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I'm not opposed to just leaving the data in a related table, it's the presentation of it that I'm hung up on,  being able to add/remove some and then to export the stuff in the future in a separated format with each of those tags having it's own column.

Hmm...  calculated value list. Somehow apply the value list in such a way that if a box is ticked/unticked there is/not a related record in the tag table?  That sounds curious. More to learn about...

So I'm going to setup the import to put them in a related table try that approach since it's apparent that the data can be used very flexibly when stored like that. Just need to figure that stuff out next. :)

 

 

Just for commenting

I looked at group_concat for sqlite .. which would mean a total restart at the python script I'm using to create that db file.

The data I'm working with comes originally in an XML format that is parsed specifically based on the order of fields, with only the first 4 being mandatory and the rest optional. Since the other values are unique in the whole string the rest of the parsing is done on an "if this is found" anywhere "it goes here/means this". Otherwise the rest of the string is ignored.  I need to get a lot better with RegEx and then this kind of stuff will be easier to manipulate.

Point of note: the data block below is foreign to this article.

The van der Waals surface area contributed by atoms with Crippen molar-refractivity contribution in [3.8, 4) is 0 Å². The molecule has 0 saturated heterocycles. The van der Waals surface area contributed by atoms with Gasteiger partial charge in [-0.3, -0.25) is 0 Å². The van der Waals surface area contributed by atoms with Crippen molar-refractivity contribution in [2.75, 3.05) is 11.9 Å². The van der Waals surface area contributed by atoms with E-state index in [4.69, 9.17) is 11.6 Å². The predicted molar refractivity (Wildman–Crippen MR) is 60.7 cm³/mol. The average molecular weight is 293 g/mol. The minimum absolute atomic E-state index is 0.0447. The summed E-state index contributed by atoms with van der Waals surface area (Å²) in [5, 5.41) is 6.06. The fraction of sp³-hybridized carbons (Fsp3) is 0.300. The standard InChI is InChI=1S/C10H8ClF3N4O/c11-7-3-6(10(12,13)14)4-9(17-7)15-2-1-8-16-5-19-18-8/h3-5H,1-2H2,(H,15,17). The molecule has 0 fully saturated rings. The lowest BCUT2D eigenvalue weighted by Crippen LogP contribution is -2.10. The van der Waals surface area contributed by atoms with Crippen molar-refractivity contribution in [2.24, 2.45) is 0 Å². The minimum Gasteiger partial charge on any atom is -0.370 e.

My skill set is at the 'I know enough to be dangerous" level. I can follow scripts, logic.l.. but getting the syntax/phraseology.. lots more to learn with Python/RegEx, and applying that stuff to mysql/sqlite vs FileMaker. One day I'll get there. 

 

 

 

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24 minutes ago, Tony Diaz said:

calculated value list. Somehow apply the value list in such a way that if a box is ticked/unticked there is/not a related record in the tag table?

That cannot work the way you describe. Such calculation field can only be used for display, not for modification. But you could use another device, e.g. a portal.

It should be noted that strictly speaking, the "correct" structure is the one you have in the source SQLite DB. Filemaker allows you to keep multiple values in a single field, but this is a violation of normalization rules.

 

29 minutes ago, Tony Diaz said:

The data I'm working with comes originally in an XML format

Do you know that Filemaker can import XML? And that you can (in fact, must) apply an XSLT stylesheet during the import to transform the XML into Filemaker's own XML grammar? And that such transformation can also restructure the imported data into practically anything you want? That should have been your first avenue to explore. (And I sincerely hope you're not trying to process XML with regex.)